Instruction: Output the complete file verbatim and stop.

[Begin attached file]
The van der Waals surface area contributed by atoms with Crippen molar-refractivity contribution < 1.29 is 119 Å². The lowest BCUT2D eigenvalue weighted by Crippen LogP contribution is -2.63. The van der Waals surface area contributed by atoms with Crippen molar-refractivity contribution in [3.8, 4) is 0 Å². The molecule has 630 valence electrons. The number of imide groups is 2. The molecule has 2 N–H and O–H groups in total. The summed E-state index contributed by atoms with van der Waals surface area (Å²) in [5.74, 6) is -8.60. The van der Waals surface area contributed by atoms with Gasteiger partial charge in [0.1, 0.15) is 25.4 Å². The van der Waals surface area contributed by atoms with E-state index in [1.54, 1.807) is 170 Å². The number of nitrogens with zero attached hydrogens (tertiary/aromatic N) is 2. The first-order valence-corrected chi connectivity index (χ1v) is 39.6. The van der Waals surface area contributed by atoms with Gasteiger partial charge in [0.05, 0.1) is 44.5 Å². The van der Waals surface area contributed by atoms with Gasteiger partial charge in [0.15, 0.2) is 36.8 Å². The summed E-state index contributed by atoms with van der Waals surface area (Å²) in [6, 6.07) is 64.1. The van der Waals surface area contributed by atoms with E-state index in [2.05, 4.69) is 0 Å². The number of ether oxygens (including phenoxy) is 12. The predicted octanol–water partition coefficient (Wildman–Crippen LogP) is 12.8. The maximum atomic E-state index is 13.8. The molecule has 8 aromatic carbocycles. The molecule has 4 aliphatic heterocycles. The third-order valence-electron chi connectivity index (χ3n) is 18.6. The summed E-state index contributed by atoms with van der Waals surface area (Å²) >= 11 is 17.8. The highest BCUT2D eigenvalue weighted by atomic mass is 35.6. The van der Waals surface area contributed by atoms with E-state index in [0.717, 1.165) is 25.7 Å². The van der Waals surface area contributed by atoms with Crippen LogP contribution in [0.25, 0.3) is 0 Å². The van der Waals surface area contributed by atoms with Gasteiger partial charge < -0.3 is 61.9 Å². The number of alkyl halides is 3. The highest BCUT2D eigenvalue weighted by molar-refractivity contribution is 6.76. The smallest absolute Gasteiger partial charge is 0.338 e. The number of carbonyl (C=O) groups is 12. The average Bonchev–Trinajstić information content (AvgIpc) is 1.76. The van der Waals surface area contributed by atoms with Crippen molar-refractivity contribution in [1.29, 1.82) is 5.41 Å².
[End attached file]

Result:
The van der Waals surface area contributed by atoms with Crippen molar-refractivity contribution < 1.29 is 119 Å². The lowest BCUT2D eigenvalue weighted by Crippen LogP contribution is -2.63. The van der Waals surface area contributed by atoms with Crippen molar-refractivity contribution in [3.8, 4) is 0 Å². The molecule has 630 valence electrons. The number of imide groups is 2. The molecule has 2 N–H and O–H groups in total. The summed E-state index contributed by atoms with van der Waals surface area (Å²) in [5.74, 6) is -8.60. The van der Waals surface area contributed by atoms with Gasteiger partial charge in [0.1, 0.15) is 25.4 Å². The van der Waals surface area contributed by atoms with E-state index in [1.54, 1.807) is 170 Å². The number of nitrogens with zero attached hydrogens (tertiary/aromatic N) is 2. The first-order valence-corrected chi connectivity index (χ1v) is 39.6. The van der Waals surface area contributed by atoms with Gasteiger partial charge in [0.05, 0.1) is 44.5 Å². The van der Waals surface area contributed by atoms with Gasteiger partial charge in [0.15, 0.2) is 36.8 Å². The summed E-state index contributed by atoms with van der Waals surface area (Å²) in [6, 6.07) is 64.1. The van der Waals surface area contributed by atoms with E-state index in [2.05, 4.69) is 0 Å². The number of ether oxygens (including phenoxy) is 12. The predicted octanol–water partition coefficient (Wildman–Crippen LogP) is 12.8. The maximum atomic E-state index is 13.8. The molecule has 8 aromatic carbocycles. The molecule has 4 aliphatic heterocycles. The third-order valence-electron chi connectivity index (χ3n) is 18.6. The summed E-state index contributed by atoms with van der Waals surface area (Å²) >= 11 is 17.8. The highest BCUT2D eigenvalue weighted by atomic mass is 35.6. The van der Waals surface area contributed by atoms with E-state index in [0.717, 1.165) is 25.7 Å². The van der Waals surface area contributed by atoms with Crippen LogP contribution in [0.25, 0.3) is 0 Å². The van der Waals surface area contributed by atoms with Gasteiger partial charge < -0.3 is 61.9 Å². The number of alkyl halides is 3. The highest BCUT2D eigenvalue weighted by molar-refractivity contribution is 6.76. The smallest absolute Gasteiger partial charge is 0.338 e. The number of carbonyl (C=O) groups is 12. The average Bonchev–Trinajstić information content (AvgIpc) is 1.76. The van der Waals surface area contributed by atoms with Crippen molar-refractivity contribution in [1.29, 1.82) is 5.41 Å².